We’re working in the studio now. I’ll be posting pictures. Check this space…
We boarded the Laurence M. Gould for our journey back on December 23, 2006. Going back through the Gerlache Passage was even more exciting and beautiful than coming the other way. If you look back towards the beginning of the blog, you can see the brilliant day that greeted us in Antarctica. On the way back the day was overcast, with mysterious lines of clouds clinging to the mountains on either side of the passage. I couldn’t put down the camera , or if I did, it was to pick up the video camera. I could barely grab a sandwich!
As the ship turned away, Palmer Station seemed to fade into the distance. But no sooner was it gone when suddenly the scenery was utterly compelling. We saw whales numerous times, although none with the Canon digital. This combination of granite and fog, ice and water was more mysterious than any landscape I had ever seen. Only the photos of Wang Wusheng come even close.
Usually it didn’t look sinister but that first picture reminds me of the pilots I have known who joke about granite clouds. The changes happened fast. Focusing on one point sometimes yielded several different photos, both because of the motion of the ship and also the movement of the clouds. The scale of the mountains is not terribly evident in these small photos. But I estimate the cliffs as 30 to 75 meters high.
Late in the day we passed Smith Island. Antarctica was retreating in the distance. The low angle of sun had us seeing night for the first time in nearly two months. I wondered how I would react, but I slept so soundly, it was a relief.
Here is mate, Larry Brissette at the controls. Since there were only five passengers on board, the crew invited us to be in the bridge. Art and I took them up on their offer and spent a good deal of time talking and watching the navigation process as we crossed the Drake. It was so smooth that they were calling it Drake’s Lake! Lucky, because we had talked to passengers on a cruise ship that moored at Palmer and they had encountered 10 to 15 meter waves. A part of me would have liked to experience something like that, but the prospect of being tied to my bed for three days was not too appealing.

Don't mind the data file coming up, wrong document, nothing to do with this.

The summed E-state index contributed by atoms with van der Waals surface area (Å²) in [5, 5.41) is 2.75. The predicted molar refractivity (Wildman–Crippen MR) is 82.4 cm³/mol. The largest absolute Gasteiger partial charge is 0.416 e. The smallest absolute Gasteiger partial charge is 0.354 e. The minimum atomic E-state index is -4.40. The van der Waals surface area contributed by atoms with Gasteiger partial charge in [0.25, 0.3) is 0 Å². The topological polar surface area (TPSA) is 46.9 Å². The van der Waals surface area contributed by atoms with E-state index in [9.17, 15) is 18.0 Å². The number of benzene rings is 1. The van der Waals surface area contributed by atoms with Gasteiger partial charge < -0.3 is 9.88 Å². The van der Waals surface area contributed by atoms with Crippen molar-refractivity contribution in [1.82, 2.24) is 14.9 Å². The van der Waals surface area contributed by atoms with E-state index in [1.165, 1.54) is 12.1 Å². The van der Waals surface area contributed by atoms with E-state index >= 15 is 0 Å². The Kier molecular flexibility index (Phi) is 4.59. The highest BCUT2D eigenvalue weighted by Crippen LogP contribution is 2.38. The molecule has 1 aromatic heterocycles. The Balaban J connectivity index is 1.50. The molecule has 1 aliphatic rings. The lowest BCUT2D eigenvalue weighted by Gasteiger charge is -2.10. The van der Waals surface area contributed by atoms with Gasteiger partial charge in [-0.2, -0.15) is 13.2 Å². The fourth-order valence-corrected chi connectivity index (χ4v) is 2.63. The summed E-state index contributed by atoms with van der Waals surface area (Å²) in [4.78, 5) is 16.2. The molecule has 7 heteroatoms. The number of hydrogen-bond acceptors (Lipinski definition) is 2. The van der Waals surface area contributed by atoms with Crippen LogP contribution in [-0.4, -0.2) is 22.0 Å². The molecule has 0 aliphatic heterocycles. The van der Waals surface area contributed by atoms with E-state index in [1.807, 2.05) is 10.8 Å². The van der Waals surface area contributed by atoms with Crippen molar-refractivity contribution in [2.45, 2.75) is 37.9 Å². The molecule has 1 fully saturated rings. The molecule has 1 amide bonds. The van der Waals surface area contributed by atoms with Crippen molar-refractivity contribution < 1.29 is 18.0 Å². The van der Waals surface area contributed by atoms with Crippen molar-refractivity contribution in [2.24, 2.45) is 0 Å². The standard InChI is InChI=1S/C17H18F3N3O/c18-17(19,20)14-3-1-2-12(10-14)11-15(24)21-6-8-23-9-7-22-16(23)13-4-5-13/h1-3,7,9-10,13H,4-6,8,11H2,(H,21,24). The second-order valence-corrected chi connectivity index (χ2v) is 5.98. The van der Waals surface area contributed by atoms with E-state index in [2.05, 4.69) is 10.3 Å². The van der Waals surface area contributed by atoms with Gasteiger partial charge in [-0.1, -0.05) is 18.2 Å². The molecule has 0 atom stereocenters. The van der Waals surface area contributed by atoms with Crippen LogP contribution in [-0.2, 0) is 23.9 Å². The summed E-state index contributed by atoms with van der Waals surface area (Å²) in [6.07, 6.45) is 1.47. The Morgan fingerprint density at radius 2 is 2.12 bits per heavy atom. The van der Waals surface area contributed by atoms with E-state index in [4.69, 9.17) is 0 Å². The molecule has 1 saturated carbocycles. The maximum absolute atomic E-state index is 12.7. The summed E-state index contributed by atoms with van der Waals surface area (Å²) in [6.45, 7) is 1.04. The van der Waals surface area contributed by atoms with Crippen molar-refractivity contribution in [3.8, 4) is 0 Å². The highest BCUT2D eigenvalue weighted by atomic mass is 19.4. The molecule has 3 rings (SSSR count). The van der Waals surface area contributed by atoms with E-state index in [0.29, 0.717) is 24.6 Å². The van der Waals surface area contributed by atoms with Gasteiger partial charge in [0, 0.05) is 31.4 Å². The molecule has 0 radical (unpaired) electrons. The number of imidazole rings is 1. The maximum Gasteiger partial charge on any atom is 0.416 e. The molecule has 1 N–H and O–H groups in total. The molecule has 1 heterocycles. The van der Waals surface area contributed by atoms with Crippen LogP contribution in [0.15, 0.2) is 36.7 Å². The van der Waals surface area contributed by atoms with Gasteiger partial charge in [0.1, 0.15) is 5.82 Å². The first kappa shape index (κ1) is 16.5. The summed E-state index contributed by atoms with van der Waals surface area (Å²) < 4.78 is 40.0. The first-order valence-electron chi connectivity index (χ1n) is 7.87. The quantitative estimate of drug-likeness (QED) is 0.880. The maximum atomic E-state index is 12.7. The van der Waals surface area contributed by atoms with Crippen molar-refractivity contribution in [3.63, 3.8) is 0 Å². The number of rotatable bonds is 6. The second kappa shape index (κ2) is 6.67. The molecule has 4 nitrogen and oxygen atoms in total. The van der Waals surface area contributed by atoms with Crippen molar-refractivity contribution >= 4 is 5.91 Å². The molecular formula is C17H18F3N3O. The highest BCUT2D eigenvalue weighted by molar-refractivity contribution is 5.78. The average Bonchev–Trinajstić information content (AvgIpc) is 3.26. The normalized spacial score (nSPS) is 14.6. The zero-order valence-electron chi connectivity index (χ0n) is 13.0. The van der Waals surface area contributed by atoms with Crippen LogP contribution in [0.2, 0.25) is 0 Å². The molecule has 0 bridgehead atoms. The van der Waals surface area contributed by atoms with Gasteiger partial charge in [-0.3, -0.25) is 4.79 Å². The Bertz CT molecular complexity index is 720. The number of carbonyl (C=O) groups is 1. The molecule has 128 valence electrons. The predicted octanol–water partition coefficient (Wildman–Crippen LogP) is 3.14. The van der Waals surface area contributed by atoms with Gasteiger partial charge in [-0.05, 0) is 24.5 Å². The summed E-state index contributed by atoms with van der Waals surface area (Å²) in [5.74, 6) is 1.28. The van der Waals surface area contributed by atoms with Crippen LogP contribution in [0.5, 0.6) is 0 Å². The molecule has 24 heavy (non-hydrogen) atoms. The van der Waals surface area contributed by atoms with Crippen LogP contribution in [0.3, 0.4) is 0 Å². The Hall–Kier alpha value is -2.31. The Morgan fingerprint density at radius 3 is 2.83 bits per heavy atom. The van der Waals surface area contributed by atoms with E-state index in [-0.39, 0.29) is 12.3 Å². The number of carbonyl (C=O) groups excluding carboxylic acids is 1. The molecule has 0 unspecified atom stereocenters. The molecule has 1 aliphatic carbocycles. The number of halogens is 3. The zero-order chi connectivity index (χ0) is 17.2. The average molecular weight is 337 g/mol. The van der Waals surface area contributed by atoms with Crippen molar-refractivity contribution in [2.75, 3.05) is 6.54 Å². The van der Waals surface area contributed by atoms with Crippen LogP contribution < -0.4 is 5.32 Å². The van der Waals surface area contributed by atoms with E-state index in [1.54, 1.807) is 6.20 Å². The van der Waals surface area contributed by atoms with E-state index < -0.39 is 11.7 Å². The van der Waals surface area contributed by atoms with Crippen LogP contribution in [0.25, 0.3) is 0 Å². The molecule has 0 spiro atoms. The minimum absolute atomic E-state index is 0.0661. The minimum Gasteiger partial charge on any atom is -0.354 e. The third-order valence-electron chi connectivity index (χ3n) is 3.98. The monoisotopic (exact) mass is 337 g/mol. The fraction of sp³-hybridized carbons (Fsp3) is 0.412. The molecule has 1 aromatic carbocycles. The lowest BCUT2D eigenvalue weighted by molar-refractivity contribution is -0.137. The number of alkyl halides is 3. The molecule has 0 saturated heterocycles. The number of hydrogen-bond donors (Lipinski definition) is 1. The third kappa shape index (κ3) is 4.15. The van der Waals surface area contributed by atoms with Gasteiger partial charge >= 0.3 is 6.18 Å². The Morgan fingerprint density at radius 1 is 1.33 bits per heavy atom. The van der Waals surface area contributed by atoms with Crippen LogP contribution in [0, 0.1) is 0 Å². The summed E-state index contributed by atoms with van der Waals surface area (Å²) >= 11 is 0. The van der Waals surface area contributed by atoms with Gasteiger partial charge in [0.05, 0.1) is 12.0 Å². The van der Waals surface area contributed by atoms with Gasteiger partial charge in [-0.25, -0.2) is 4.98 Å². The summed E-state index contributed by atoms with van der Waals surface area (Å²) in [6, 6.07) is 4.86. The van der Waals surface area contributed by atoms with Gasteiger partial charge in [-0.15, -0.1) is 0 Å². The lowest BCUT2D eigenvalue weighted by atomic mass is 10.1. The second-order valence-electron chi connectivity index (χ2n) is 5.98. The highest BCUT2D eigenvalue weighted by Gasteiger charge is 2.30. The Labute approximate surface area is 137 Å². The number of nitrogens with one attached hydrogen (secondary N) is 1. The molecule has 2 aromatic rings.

This is the chart and log as we approached Cape Horn. We continued up the Atlantic coast of Tierra del Fuego, Argentina, to the mouth of the Straight of Magellan. Once inside the straight, we met the pilot who guided us into port at Punta Arenas.
Somewhere in the Drake Passage I snapped this picture of the ship board computer screen. It was Christmas day, day 359 of the year, 17:04 GMT. Our position was at 55+ degrees South latitude, 64º west longitude. We were headed almost due north 345º with a bearing of 348º, making 11.5 knots of headway. The wind was coming from the due north at 25 or 22 knots (different gauges). Our heading is toward Isla Estados.
The salinity of the water was 33.7 (not sure the units), Water temperature was 5.362ºC (up at least 5º from our departure at Palmer.) Depth is 3953 meters (more than 10,000 feet!) Air temp is 10.2ºC. Relative humidity 76%. Wind Chill -1.1ºC. Barometric pressure measured 983.5 millibars.
Here is Punta Arenas on our arrival. I was overwhelmed by the color. Just seeing green trees was an intense experience. I like Punta Arenas. It is a stopping over point for many outdoor treks and the town is full of camping stores like North Face and Patagonia. (This is Patagonia, after, all.) Maybe someday I’ll come back and explore South America from here.
I have a lot to say about Antarctica, what I saw, what I learned. I’ll be posting form time to time about the progress on my work in the studio. I hope to display the cast glass along with the photography and video and perhaps some cast ice, as well. I’m just looking for the right venue. I’d still like to post my thoughts on the vast visual input of my ice studies. Another might tackle the implications of global climate change and the vast re-ordering of the earth which is happening under our feet.
I’d like to especially than the National Science Foundation for making this magical voyage possible, along with their contractor for Antarctica, Raytheon Polar Services. Everybody was wonderful and more than helpful. I saw more, accomplished more than I ever could have imagined.
Some of your comments that were posted also deserve a response. I didn’t take full advantage of the blog format, but what a blast this has been! Go Blogger!
If you wish to contact me, please write email@example.com. I’ll try to answer all questions.
On the last full day we were at Palmer Station, I wanted to go out in the Zodiac one last time. Art demurred. I think he was looking forward to getting on the Gould and heading home. I wanted to see the one part of the glacier face that we had not been able to see from the Zodiacs. Curt Smith was eager to go. Our technology wizard, he ran the computer network and knew about all the electronics.